Institutions), among others. It also offers financial instruments (e.g. treasury bills, treasury certificates and central bank certificates). The structure of the Nigerian Financial System has undergone remarkable changes, ranging from the modification of the governance structure, the length and breadth of financial instruments used, the number of institutions established, regulatory and supervisory frameworks to the overall macroeconomic environment within which they operate. There is a big push towards inclusive banking involving micro-finance banks and other forms of payment system such as mobile money.
The Nigerian Financial System also consists of interrelationships among the persons and the bodies that make up the economy. Commercial banks are the most relevant financial institutions in Nigeria to encourage and mobilize savings and channel savings into productive investment units.
Agriculture, the second largest contributor to Nigerian GDP (21% in 2015), is the most important and resilient sector of the Nigerian economy. The agricultural sector plays a key role as Nigeria’s key growth driver with about 84 million hectares of arable land, a large pool of labor, favorable climate and water resources ideal for export-oriented production. The sector is being transformed towards commercialization at all levels. Nigeria is ranked No.1 in the production of seven (7) agricultural products by the Food & Agricultural Organisation (FAO) namely yam, cassava, shea nuts, melon seed, kola nut, cocoyam, and sorghum. Nigeria ranks No.2 in okra and cashew nut production. Nigeria’s cash crops include beans, sesame, cocoa beans, groundnuts, gum arabic, maize (corn), millet, oil palm, plantains, rice, rubber, soya beans, and bananas. Others are Hibiscus, Ginger & a variety of spices.
Nigeria fisheries sub-sector contributes a significant 4% to the country’s annual GDP based on abundant water. There is a
the current drive for value addition in the agricultural sector leading to an array of processed food.
Manufacturing represents about 9.6% of the Nigeria GDP. It is driven by the Nigerian Industrial Revolution Plan (NIRP) and the Economic Recovery and Growth Plan (ERGP). Major manufacturing activities include automobile, cement, food & beverages, tobacco, chemical & pharmaceutical, electrical & electronics, textile & apparel, footwear; wood and Wood products; Pulp Paper and Paper products, non-metallic products, plastic and rubber products, electrical and electronic, basic metal and iron and steel, etc.
Nigeria has a robust and well-regulated financial sector. The financial sector, excluding insurance services, contributed 2.6% to GDP in 2016 at 2010 constant prices, remaining largely steady on the 2.7% recorded in 2015. Total lending rose by 19.7% to N63.3trn ($233bn). Nigeria has the largest banking sector in West Africa; there are 27 banks operating in Nigeria, a figure that has remained stable since the 2004 wave of consolidation reduced the number from 89 to 25. Of these institutions, there are 22 commercial banks, four merchant banks, and one non-interest bank. As of December 2016, there were 5570 bank branches, an increase on the 2015 figure of 5470. Financial reforms have produced a financial landscape characterized by large and strong banks, efficient payment systems and improved financial infrastructure. Nigerian banks such as Guaranty Trust Bank, United Bank for Africa, Diamond Bank and Zenith Bank among others, have a strong presence across the continent and even some operations in the United Kingdom and the United States. Encouraging financial inclusion for the millions of unbanked low-income and informal earners has become a major priority for many Nigerian banks. Not only does this allow banks to diversify risk, but it also mitigates the high cost of operating primarily through cash transactions.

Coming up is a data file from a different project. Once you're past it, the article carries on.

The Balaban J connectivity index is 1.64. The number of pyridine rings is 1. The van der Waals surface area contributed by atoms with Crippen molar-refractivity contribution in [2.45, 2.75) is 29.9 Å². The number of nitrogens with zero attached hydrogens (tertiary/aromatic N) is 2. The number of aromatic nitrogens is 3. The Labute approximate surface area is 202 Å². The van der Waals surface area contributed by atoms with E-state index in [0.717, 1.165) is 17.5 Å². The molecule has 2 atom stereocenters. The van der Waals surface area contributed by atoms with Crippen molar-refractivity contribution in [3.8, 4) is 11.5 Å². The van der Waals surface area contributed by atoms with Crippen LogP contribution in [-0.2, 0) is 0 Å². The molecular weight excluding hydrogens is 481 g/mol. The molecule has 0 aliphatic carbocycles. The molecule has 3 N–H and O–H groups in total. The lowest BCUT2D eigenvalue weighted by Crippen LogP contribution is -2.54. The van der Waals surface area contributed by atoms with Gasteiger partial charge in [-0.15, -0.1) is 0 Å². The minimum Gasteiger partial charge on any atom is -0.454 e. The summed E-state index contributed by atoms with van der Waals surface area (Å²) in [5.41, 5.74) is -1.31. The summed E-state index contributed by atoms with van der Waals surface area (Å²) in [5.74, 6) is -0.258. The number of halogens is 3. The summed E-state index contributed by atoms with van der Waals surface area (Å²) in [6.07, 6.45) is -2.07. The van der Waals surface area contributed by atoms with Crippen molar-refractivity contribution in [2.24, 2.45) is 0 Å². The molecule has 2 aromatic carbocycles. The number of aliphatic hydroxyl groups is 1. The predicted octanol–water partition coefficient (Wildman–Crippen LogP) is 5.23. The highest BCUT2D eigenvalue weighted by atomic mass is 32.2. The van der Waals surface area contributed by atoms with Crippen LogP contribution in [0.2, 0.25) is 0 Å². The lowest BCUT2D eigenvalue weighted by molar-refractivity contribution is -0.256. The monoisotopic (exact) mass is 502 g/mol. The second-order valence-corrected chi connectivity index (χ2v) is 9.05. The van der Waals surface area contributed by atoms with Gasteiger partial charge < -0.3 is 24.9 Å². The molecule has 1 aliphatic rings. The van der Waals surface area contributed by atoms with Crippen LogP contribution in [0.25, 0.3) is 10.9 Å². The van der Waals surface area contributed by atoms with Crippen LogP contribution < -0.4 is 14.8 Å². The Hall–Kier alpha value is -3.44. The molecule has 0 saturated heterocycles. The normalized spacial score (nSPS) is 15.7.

The exhibition is not sector-specific but will target the following areas:
An Intra-African Trade Finance and Payments Conference will run alongside the Exhibition. The Conference and Workshops will address topical issues relating to trade finance, payments, trade facilitation, trade-enabling infrastructure, harmonisation of trade standards and regional value chains. There will also be an opportunity for training Exporters on how to access the African market and twinning arrangements with other African or global entities.
The inaugural Intra-African Trade Fair is brought to you by Afreximbank, in collaboration with the African Union and will be hosted by Egypt (represented by the Ministry of Industry and Trade/ Export Development Authority).
The Trade Fair will take place in Cairo at the Egypt International Exhibition Center from 11-17 December 2018. You are invited to participate in this historic Intra-African Trade Fair which seeks to achieve positive transformation of the continent.